Small NC Manufacturing Company Turns to Face Mask Production

Carolina Cut 'n Sew owner Ellen Guarini shifts production to keep doors open and employees staffed.

In North Carolina, Carolina Cut ‘n Sew, a small manufacturing company, turns its attention to making face masks from its stock of T-shirt fabric and elastic. The facility sits in Mount Gilead, a town with a population of only 1,148, yet it’s making big impacts within the community.

“The factory is located in one of the poorest counties in North Carolina and was created by me to give jobs to people who lost them in the ’90s when everything went offshore,” says Ellen Guarini, owner of Carolina Cut ‘n Sew. “My employees just want a job using the skills they learned growing up and to make a fair living.”

Images: Ellen Guarini

She explains that the “typical sewer” at her facility is in their early 50s without a high school education, and skilled in their craft.

On a typical day, pre-COVID-19, sewers produce activewear clothing for small private companies.

Much of the company’s business comes from customers in the sports sector, in need of uniforms, T-shirts, practice apparel, and jerseys. With the demand for these items vanishing and all current customers putting orders on hold, Guarini says mask production was the only way to avoid sending employees home and closing its doors.

Even after the country works its way back to its new normal, she plans to continue producing masks and gaiters for those in need.

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Carolina Cut ‘n Sew offers the masks at $4 apiece, a price Guarini says covers costs and is affordable to all. As of May 5, the manufacturer has been able to produce several thousand masks.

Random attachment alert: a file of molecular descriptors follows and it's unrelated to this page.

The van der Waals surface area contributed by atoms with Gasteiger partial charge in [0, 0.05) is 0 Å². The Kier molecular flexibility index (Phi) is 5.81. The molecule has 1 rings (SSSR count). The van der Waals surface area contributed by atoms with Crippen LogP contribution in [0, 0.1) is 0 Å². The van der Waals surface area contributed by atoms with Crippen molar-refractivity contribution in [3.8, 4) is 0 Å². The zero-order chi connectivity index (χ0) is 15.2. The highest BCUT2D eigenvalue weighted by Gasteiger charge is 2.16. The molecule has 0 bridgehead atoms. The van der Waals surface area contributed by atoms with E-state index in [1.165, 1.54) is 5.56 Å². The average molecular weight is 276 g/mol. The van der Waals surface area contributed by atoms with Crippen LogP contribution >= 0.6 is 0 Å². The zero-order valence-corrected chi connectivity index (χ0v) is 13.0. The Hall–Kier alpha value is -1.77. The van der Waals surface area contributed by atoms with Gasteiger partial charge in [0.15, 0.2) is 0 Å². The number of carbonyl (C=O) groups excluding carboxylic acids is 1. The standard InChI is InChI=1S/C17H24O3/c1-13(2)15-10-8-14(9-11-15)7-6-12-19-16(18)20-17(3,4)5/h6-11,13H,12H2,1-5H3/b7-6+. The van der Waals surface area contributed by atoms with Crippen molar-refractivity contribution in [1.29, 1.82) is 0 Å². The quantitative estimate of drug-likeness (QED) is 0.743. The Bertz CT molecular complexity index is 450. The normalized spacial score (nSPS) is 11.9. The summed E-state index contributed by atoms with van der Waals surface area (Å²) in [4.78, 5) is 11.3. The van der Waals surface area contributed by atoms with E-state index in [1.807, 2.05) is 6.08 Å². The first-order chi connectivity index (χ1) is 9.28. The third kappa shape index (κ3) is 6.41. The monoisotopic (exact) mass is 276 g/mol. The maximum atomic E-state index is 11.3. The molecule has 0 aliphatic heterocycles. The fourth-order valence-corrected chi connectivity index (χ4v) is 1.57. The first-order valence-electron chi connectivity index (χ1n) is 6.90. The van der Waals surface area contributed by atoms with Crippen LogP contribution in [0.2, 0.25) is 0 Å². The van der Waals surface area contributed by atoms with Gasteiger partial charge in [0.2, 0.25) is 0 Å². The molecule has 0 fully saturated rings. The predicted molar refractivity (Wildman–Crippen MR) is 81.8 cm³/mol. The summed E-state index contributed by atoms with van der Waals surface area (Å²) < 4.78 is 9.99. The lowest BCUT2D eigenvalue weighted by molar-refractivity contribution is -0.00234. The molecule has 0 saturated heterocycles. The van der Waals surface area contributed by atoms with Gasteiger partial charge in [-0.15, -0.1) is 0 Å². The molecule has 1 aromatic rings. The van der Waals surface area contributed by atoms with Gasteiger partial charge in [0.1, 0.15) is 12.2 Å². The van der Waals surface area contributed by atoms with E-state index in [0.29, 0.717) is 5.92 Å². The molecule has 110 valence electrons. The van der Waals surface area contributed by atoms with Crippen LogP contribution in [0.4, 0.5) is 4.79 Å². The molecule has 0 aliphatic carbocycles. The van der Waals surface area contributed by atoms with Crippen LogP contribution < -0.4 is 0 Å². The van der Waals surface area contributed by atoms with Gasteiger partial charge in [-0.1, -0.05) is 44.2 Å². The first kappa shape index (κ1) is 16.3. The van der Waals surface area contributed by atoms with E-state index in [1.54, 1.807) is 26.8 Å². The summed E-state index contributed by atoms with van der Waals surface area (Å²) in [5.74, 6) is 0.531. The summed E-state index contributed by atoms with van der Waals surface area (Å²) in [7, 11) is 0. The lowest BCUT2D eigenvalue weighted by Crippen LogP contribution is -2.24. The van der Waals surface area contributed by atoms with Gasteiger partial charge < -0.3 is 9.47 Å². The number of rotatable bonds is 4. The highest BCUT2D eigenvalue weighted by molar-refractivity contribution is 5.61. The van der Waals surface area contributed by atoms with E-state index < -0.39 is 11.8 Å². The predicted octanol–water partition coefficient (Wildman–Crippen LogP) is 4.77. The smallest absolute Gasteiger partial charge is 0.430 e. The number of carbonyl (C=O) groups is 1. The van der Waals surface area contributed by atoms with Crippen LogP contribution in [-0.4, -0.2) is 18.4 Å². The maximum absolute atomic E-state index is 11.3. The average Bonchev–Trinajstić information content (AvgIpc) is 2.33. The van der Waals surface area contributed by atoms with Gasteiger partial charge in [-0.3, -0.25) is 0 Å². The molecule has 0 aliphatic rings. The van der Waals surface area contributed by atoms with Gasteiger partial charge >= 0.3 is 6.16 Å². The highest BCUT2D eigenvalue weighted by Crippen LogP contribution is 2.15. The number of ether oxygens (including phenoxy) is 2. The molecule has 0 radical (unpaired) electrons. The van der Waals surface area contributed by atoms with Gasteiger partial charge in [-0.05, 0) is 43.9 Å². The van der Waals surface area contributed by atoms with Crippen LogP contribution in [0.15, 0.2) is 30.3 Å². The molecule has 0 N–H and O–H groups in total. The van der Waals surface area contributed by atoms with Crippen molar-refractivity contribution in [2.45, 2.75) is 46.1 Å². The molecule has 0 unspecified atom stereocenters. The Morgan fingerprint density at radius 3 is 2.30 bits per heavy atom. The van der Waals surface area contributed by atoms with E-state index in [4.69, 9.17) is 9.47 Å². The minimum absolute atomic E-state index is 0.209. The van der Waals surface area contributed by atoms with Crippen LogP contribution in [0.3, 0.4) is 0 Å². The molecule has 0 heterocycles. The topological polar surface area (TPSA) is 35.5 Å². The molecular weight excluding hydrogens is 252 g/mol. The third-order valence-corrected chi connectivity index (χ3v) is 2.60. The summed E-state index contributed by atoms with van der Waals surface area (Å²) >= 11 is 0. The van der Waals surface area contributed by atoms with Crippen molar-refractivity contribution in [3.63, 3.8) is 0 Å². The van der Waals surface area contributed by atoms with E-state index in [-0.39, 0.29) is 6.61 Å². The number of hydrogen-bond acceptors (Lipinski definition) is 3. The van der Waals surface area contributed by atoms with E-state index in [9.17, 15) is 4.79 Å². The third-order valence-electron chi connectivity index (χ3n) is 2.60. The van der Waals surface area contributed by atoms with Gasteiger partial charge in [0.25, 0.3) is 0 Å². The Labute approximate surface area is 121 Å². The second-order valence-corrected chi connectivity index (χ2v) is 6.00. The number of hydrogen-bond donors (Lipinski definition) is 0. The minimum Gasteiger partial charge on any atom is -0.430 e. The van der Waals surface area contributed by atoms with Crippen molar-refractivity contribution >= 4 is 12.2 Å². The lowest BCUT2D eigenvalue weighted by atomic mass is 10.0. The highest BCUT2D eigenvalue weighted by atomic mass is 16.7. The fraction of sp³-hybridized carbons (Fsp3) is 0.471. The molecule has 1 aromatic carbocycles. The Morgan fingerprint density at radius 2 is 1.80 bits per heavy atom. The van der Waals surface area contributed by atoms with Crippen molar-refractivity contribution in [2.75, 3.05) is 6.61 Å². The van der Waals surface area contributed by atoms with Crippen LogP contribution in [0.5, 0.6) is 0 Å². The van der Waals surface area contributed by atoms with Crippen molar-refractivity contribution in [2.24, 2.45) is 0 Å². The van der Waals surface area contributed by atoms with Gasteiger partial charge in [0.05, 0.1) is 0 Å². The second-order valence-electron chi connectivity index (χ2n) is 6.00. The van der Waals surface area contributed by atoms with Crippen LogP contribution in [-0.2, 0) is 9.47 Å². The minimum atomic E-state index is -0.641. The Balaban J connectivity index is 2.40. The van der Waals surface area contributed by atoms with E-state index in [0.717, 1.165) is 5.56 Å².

When it comes to the safety of its workers, Guarini says there are rules in place for monitoring temperatures and keeping the facility clean. She also has workspaces spread out to avoid any close contact between workers.

When asked about advice for other shops navigating downtime and battling the unknown, Guarini encourages cross-training and product variety.

“They (employees) may start out the day on a Serger, then go to a single-needle, and finish up on an overstitch machine,” she explains.

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Guarini encourages cross-training among her entire staff, not only prepping them for work that may come up at Carolina Cut ‘n Sew but also preparing them should they choose to apply for a position elsewhere. Now is an opportune time to start teaching staff new skills, and Guarini says to “embrace the need for everyone to be multifunctional, able to change quickly and willing to learn new things.”

As for product variety, she says it’s smart to be versed in various areas. There will be downtime in a shop, and having a variety of offerings allows a shop to keep people on and service customers in need.

Allee Bruce

Alexandria Bruce

Alexandria Bruce is the former managing editor of GRAPHICS PRO magazine.

View all articles by Alexandria Bruce  

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